Every MLB team has one starter who never gets the benefit of run support. However, the Chicago Cubs have taken this anomaly to another level in 2014. Through his first eight starts, Jeff Samardzija was second in the National League with a 1.45 ERA. In fact, Samardzija ranks in the top 10 of at least 18 NL pitching statistics. Despite his outstanding performance, Samardzija ranks dead last in another pitching statistic: wins.
The thought of a pitcher ranking second in the league in ERA, but not having any wins sounds like something only the Cubs could do. However, this is even rarer than you might think. In fact, Samardzija is only the second MLB pitcher since 1917 to start the season with no wins in his first seven starts while allowing fewer than three earned runs in at least five innings of work in each start. Through eight starts, Samardzija’s win-loss record is 0-3 for the Cubs.
Progressive baseball statisticians recognize how ridiculous of a statistic a pitcher’s win-loss record is. In theory, a pitcher could finish the season with an ERA of 0.00 and have no wins to show for it. In fact, he could even have a few losses because although runs scored via errors don’t count against his ERA, they do count towards his losses. The fact that pitchers even have a win-loss record is the height of hypocrisy in a team sport.
Meanwhile, another Cubs pitcher’s 2014 win-loss record is benefiting from surprisingly strong run support. Through his first seven starts of 2014, Jason Hammel’s ERA was a full run higher than Samardzija’s at 2.45. However, Hammel’s win-loss record was 4-1! I’m not saying a 2.45 ERA isn’t impressive. However, Samardzija has been much more effective than Hammel, yet Samardzija has four fewer wins through mid-May for the Cubs.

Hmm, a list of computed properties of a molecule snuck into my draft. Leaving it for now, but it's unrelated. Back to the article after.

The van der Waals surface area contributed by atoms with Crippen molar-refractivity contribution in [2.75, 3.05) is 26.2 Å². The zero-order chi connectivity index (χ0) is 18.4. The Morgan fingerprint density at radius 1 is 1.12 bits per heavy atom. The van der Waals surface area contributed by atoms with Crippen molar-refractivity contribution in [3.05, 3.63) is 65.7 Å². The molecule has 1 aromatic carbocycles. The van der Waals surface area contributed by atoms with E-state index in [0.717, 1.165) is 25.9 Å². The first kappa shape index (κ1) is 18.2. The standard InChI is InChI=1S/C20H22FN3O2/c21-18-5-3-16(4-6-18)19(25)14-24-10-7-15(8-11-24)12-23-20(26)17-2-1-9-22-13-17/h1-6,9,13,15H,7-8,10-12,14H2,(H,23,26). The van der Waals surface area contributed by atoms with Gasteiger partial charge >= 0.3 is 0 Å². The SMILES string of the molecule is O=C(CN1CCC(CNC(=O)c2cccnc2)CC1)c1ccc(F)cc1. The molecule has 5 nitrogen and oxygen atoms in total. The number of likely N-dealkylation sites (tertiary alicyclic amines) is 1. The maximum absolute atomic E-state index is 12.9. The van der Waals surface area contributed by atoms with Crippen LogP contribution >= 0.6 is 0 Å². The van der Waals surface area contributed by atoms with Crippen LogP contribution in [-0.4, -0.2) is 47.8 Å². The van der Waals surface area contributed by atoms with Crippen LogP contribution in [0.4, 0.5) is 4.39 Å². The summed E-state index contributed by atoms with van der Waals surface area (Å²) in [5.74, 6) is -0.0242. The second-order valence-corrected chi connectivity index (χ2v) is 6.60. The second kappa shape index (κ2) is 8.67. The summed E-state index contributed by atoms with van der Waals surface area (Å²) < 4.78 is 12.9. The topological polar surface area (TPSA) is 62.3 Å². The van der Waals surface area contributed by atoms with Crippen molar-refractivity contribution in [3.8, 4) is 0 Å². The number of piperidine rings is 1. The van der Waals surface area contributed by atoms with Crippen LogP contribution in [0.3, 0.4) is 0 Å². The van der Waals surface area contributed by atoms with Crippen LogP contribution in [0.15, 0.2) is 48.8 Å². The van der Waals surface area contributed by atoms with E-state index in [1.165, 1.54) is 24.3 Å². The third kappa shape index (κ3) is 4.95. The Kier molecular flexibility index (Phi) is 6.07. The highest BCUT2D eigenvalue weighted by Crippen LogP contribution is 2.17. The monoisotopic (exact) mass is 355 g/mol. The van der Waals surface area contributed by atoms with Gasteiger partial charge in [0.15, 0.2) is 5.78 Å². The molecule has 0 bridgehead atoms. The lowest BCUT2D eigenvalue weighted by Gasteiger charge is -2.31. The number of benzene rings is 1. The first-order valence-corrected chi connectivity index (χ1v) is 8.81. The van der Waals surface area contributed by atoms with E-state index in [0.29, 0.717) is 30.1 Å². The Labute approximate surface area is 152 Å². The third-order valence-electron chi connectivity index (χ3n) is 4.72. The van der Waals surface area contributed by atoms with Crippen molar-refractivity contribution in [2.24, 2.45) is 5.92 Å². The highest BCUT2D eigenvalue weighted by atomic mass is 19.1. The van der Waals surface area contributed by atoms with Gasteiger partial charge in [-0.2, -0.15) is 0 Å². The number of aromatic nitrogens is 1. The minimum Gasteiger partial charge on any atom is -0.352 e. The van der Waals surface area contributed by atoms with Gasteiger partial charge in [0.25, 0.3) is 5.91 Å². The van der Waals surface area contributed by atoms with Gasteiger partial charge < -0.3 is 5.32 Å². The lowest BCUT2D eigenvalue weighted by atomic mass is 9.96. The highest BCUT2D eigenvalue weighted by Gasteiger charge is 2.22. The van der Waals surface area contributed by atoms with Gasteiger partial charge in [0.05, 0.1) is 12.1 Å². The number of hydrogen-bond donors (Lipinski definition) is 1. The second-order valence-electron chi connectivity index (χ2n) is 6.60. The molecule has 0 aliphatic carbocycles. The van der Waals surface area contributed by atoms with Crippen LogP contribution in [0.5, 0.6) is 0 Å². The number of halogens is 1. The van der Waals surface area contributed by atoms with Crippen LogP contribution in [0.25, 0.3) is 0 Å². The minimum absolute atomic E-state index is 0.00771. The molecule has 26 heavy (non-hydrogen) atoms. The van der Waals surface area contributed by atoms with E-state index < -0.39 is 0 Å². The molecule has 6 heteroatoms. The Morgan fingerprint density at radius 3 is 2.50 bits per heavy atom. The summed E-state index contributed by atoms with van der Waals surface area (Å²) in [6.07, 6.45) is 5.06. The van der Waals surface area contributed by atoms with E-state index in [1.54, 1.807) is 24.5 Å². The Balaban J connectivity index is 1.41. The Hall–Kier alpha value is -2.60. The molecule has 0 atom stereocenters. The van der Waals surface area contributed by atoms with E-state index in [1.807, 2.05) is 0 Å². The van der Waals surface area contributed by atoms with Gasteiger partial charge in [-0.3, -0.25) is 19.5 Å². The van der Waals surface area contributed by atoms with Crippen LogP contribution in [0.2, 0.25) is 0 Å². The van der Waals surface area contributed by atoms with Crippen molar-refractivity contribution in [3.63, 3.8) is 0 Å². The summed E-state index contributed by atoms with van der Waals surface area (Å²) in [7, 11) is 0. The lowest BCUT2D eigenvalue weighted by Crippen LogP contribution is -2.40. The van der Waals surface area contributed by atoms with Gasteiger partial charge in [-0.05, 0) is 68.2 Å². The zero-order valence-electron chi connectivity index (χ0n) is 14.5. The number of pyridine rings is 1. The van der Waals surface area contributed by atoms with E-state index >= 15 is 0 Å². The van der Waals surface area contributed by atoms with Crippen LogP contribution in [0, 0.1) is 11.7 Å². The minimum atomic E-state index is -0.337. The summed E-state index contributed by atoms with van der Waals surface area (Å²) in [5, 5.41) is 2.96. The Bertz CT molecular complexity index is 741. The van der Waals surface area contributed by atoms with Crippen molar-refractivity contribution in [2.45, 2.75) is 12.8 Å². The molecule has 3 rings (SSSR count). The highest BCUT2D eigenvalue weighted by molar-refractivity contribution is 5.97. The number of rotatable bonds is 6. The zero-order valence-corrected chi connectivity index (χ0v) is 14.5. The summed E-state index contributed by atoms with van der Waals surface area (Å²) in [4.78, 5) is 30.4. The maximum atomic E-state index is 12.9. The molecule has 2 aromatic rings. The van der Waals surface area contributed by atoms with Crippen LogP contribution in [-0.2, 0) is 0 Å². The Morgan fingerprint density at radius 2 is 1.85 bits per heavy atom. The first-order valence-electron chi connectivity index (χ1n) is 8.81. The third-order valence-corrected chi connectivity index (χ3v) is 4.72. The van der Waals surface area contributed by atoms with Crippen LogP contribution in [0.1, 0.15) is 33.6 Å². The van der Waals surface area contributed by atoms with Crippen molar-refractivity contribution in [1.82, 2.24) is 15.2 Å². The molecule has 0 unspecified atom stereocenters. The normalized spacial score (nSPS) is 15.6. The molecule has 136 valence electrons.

The watershed moment in the win-loss debate came in 2010. That was the year voters selected Seattle Mariners P Felix Hernandez as the AL Cy Young Award winner. Hernandez won the award despite posting a mediocre 13-12 win-loss record. Thankfully, voters recognized his outstanding 2.27 ERA and the fact that he played for a bad team. However, traditionalists continue to cling to the misguided notion that a pitcher’s win-loss record is important.
If Jeff Samardzija continues to pitch well for the Cubs, but his win-loss record is dismal, I’ll be curious to see if he is selected to the 2014 MLB All-Star game. Why anyone thinks a pitcher should be punished for not receiving run support is beyond me. If a batter goes 4-4, but his team loses, he doesn’t get a loss. Jeff Samardzija’s example highlights why MLB must take the bold step of abolishing a pitcher’s win-loss record as an official statistic.
Patrick Michael is a diehard Chicago Cubs fan who has followed the team since New Orleans added WGN to its cable lineup in 1980. Patrick has covered the Cubs since 2010. Patrick’s favorite Chicago Cubs’ season is 1984 when the Cubs were one win away from the World Series.
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